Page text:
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Written by Shelly   
Aug 21, 2005 at 08:34 PM
One of the reasons, if not the main reason why CEBV is so difficult to diagnose and why it is often misdiagnosed is due to the vast differences in symptoms. Symptoms often differ from person to person. Where one sufferer may only experience fatigue, another may experience a variety of symptoms of varying intensity. Some unfortunate victims have been mislabeled with bipolar disorder, major depressive disorder, and even hypochondria. The symptoms listed below are in no way related exclusively to CEBV. In fact, you may simply have another condition. The symptoms are simply meant to assess the POSSIBILITY of being infected, as only a blood test can accurately gauge if this is the case. What we have listed below are those symptoms typical to an individual suffering from CEBV. If you yourself have the disease, but have symptoms not listed below, please contact us to let us know. Symptoms are listed in alphabetical order and in no way entail any suggestion of importance. Where found necessary, some of the symptoms have been commented on due to the fact that they often have certain features specific to the disease. Please note that different conditions caused by CEBV have different symptoms that go along with them, such as depression, so assume that even though it is caused by the virus, the symptoms normally found as they appear in individuals who are not infected are generally the same.

          • Aggression (Usually very mild)
      • Alice in Wonderland Syndrome
      • Allergies (Heightened, or previously nonexistent)
      • Anxiety (Mild to Severe)
      • “Brain Fog” (Feels as though thoughts are dulled)
      • Brain “Surges” (Similar to a headache, feels like a “shock”)
      • Burning or Tingling Extremities (Mild to Severe)
      • Burning Tongue (Usually very mild)
      • Cold Sweats
      • Confusion (Well-known objects seem alien, etc.)
      • Decreased Alertness
      • Decreased Libido
      • Decreased Motor Skills (Usually very mild)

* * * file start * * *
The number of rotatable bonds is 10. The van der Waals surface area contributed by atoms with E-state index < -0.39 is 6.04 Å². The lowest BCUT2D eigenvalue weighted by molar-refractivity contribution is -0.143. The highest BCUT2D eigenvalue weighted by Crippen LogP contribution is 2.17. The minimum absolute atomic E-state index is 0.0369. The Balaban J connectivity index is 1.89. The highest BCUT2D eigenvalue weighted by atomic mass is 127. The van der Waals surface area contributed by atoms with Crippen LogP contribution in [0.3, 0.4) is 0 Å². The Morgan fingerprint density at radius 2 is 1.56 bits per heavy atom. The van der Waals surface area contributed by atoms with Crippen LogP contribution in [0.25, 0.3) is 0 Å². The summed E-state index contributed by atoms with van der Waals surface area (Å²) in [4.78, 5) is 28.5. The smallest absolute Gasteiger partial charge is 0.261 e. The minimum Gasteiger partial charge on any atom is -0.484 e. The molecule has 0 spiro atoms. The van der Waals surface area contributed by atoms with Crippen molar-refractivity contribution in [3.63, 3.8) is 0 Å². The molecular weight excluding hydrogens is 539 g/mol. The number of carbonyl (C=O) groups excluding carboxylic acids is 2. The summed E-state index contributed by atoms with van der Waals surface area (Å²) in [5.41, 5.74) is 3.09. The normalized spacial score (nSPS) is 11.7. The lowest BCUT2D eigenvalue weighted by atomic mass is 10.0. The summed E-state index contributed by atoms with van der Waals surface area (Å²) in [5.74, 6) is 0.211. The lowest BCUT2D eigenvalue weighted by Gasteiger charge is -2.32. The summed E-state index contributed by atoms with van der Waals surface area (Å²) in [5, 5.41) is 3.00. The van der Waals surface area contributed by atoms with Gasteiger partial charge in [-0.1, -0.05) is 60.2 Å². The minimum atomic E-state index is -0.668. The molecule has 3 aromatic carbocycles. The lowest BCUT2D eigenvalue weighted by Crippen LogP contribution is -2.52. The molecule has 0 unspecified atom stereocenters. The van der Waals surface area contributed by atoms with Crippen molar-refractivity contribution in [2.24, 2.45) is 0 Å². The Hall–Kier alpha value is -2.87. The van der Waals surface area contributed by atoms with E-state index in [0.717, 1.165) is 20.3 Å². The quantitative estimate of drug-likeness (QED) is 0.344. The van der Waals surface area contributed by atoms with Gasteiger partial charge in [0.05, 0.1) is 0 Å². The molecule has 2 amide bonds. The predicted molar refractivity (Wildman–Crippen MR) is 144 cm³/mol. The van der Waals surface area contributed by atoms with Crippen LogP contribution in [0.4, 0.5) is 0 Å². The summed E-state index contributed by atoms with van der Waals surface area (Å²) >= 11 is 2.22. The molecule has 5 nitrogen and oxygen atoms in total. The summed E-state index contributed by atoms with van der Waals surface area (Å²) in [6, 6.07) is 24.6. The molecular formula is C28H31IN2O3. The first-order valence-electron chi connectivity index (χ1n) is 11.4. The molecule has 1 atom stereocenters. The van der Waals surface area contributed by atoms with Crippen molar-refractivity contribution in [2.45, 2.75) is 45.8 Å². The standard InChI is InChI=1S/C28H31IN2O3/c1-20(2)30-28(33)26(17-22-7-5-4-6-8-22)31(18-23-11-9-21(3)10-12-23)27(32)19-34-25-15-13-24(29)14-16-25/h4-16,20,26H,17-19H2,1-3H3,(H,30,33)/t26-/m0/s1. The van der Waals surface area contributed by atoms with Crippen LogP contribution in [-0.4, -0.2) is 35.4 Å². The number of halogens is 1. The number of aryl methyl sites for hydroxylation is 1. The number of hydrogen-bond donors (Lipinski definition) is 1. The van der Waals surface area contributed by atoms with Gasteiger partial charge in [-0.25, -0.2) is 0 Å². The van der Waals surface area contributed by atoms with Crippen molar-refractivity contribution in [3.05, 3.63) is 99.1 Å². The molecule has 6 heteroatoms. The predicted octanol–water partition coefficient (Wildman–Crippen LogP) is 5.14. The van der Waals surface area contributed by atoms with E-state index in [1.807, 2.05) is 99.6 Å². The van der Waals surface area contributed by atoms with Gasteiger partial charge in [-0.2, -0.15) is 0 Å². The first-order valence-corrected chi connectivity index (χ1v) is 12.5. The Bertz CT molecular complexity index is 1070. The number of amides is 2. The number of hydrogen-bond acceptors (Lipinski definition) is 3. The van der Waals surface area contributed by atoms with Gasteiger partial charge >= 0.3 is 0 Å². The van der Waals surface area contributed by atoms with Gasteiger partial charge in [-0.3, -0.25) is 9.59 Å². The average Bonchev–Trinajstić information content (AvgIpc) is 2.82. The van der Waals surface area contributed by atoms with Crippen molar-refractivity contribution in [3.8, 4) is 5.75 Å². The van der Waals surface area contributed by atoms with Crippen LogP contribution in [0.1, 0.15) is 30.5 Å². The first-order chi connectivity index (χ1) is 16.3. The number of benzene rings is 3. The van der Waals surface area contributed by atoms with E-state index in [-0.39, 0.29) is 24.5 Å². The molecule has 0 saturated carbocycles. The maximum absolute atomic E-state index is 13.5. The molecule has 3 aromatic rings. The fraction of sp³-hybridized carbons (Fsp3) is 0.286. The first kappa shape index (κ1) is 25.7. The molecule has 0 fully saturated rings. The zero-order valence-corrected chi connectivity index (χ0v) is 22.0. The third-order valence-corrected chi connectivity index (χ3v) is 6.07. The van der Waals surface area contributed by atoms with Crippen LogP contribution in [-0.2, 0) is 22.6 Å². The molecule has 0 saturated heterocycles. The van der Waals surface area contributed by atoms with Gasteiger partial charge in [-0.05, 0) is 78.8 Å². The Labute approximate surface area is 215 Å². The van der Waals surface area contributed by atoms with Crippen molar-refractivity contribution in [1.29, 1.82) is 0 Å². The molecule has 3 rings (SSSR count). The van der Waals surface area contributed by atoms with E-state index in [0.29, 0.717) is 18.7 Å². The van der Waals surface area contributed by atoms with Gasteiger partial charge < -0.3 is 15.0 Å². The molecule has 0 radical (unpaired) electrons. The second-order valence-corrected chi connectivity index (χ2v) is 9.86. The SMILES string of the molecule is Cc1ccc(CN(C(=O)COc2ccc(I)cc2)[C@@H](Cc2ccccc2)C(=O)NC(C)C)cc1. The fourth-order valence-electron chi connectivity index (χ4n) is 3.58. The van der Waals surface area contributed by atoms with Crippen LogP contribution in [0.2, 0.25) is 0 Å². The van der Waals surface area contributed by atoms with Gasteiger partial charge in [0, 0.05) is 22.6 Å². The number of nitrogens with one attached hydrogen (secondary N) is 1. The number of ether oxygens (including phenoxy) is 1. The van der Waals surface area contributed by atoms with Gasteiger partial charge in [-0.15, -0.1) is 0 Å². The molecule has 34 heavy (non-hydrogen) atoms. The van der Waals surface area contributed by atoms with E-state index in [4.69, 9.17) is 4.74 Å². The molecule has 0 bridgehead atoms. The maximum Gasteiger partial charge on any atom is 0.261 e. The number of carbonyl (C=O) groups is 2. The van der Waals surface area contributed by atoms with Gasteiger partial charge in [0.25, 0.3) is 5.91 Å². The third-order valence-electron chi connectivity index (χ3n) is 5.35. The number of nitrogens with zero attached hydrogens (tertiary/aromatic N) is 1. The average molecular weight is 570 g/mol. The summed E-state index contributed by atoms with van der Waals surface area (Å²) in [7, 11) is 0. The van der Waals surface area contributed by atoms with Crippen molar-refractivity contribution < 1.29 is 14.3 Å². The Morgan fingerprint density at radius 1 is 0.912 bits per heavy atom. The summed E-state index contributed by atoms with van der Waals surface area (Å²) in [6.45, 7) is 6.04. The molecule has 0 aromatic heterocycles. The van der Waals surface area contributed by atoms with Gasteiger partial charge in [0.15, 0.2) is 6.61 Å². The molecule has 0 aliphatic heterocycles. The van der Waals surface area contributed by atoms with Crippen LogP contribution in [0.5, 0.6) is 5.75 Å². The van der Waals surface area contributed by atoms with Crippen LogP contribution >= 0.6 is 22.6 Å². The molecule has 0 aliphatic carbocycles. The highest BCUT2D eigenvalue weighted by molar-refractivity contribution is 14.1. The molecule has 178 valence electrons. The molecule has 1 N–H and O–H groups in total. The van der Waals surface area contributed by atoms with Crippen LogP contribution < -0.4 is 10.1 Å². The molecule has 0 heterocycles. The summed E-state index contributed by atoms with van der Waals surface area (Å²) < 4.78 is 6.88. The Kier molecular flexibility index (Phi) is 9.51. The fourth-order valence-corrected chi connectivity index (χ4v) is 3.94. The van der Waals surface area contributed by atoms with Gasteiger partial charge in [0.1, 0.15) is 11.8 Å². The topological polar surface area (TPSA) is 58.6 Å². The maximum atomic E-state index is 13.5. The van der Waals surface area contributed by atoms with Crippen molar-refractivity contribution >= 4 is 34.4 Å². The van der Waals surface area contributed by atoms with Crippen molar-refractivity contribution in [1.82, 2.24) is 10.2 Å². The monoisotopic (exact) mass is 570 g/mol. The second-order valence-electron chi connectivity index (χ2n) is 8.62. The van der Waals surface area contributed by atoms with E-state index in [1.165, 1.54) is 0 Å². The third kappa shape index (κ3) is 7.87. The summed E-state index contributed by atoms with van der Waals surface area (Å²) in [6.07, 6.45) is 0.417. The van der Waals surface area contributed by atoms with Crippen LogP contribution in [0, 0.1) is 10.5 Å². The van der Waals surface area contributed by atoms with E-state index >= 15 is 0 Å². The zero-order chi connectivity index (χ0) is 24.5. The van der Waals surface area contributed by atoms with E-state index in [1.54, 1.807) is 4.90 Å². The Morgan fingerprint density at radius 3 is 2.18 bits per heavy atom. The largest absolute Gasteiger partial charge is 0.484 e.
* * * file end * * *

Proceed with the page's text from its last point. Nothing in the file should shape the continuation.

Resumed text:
• Decreased or Low Stress Tolerance
      • Depersonalization
      • Depression (sometimes cognitive, controlled)
      • Derealization
      • Difficulty Concentrating (Reading, writing, speaking, etc.)
      • Difficulty Reasoning (Mathematics, decision making, etc.)
      • Difficulty Urinating (Dribbling, bladder problems)
      • Discomfort After Sexual Activity (Usually a sore sensation)
      • Discomfort After Urinating (Feels similar to a UTI)
      • Dry Cough (Very rarely with discharge)
      • Earaches (Mild to Severe)
      • Excessive Worry
      • Fatigue (Usually very severe)
      • Fever (Usually mild, fluctuates from low to high)
      • Food Sensitivities (Heightened, or previously nonexistent)
      • Headaches (Mild to Severe)
      • Hostility (Usually very mild, only in thought, not action)
      • Hypersomnia
      • Impulsive Feelings (Normally never acted upon, causes anxiety)
      • Increased Nasal Buildup
      • Increased Nasal Discharge
      • Insomnia
      • Irritability
      • Irrational Thoughts (Fear of “going crazy,” etc.)
      • Leukoplakia (Usually mild)
      • Loss of Interest in Activities (Hobbies, sex, friends, etc.)
      • Malaise (Feeling that “something is wrong,” “I’m ill,” etc.)
      • Mental Symptoms alleviated by eating or drinking
      • Migraines
      • Mild Delusions (grandeur, religious, etc.)
      • Mood Swings (Mild to Severe)
      • Mouth Sores (Mild to Severe, sometimes triggered by food)
      • Night Sweats
      • Obsessive Compulsive Disorder (similar symptoms, usually mild)
      • Obsessive Thinking (Focusing more than usual on fears, etc.)
      • Paranoia (Usually mild)
      • Persistent High Fever (Sometimes as high as 102F)
      • Ringing in the Ears (Mild to Severe)
      • Sensitivity to Light (Especially bright light)
      • Shingles (Mild to Severe)
      • Sinus Problems (nonexistent or unusually heightened)
      • Skin Rashes (Mild to Severe, varying types)
      • Sore Joints (Mild to Severe, normally short duration)
      • Sore Muscles (Mild to Severe, sometimes restricting movement)
      • Sore Throat (Normally mild, may be severe, can last for days)
      • Swollen Lymph Nodes (Armpits, Neck, and/or Groin)
      • Swollen Spleen (Can rupture, but this is very rare)
      • Tremors (Mild to Severe, often intermittent)
Last Updated ( Aug 21, 2005 at 08:36 PM )
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